6.2.2 Java binding

Sony Ericsson’s Java environment allows independently developed applications and games to run on its cellular phones. This environment supports the Connected Limited Device Configuration (CLDC) of the Micro Edition of Java, as well as its Mobile Information Device Profile (MIDP). Sony Ericsson also supports a large number of supplemental specifications, in the form of Java Standardization Requests (JSRs).

In addition to allowing users to add software to their own devices, the Java environment allows Sony Ericsson itself to develop applications and related functionality in Java. Having a standardized application platform also makes it possible to outsource development to other development organizations. At the 2009 JavaOne conference, Sony Ericsson stated that all internal application development will be done in Java in the future (Sun Microsystems 2009).

In order to support internal Java development, there must be a way to access native functionality that goes beyond that offered by the vendor-neutral Java interfaces. A Java binding for ECMX exists for this purpose, which is not only used by Sony Ericsson’s applications, but also by some of the company’s JSR implementations.

All Java applications in Sony Ericsson’s system run in a specialized process, which can run multiple applications simultaneously (it includes an internal scheduler that ensures that Java applications get an equal share of the host’s resources). The Java binding enables Java applications to access native services that offer IDL interfaces. Java applications can pass outgoing interface references to operations of native objects, and can thus be notified when events occur, or request information from native objects asynchronously (as well as synchronously). Aside from calling Java objects through outgoing interfaces, native code cannot call on the services of Java objects—all interactions between native and Java code must thus be initiated from Java. Also, while native code can execute in the Java process, Java code always executes in the Java process.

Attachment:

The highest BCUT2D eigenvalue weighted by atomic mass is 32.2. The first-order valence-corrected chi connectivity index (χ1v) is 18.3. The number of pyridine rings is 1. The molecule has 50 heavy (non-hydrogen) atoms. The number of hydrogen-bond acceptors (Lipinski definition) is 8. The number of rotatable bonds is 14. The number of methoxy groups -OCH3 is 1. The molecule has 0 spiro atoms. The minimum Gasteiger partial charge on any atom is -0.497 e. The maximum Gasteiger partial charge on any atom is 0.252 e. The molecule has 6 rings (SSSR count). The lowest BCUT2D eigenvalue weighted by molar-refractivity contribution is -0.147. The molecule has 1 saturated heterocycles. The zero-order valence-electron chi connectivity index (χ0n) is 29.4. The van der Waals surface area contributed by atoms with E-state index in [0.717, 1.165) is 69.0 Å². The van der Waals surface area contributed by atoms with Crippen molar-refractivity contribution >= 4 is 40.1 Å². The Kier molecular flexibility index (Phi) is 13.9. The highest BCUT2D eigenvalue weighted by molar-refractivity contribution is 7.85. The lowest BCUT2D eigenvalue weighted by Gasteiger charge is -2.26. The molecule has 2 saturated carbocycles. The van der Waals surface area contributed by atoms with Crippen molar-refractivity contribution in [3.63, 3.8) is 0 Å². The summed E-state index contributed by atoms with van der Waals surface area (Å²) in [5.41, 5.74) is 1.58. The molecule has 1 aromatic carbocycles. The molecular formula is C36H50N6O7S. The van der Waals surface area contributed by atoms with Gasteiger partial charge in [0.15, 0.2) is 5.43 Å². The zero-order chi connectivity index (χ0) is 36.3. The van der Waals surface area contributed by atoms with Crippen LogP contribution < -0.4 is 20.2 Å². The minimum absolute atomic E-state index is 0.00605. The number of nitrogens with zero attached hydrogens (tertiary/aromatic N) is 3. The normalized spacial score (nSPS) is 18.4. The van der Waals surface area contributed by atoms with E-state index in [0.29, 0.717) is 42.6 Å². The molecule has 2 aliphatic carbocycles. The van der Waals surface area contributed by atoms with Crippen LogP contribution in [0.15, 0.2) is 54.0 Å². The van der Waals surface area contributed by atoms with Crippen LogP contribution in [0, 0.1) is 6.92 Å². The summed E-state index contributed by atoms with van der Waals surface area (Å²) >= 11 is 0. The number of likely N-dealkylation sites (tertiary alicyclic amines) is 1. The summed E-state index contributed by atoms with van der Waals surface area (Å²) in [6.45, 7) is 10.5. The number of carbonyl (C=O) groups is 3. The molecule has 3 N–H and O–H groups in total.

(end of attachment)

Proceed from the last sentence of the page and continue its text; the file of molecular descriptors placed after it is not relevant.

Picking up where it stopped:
The IDL compiler strives to create Java code that fits in with its environment. RVoid return values that signal errors give rise to exceptions, output arguments are mapped to true return values1 and ECMX types are mapped to the most appropriate Java type—ECMX interfaces are mapped to Java interfaces and pointers to characters are mapped to Java String objects, for instance. Java developers need not concern themselves with the IShell interface—ECMX objects are instantiated using static methods of generated Java classes that correspond to ECMX classes (there is one static factory method per interface implemented by an ECMX class). Nor do Java developers need to handle reference counting—the system automatically adds a reference to the native object when the Java object representing it is created, and removes it when the Java object is collected by the garbage collector.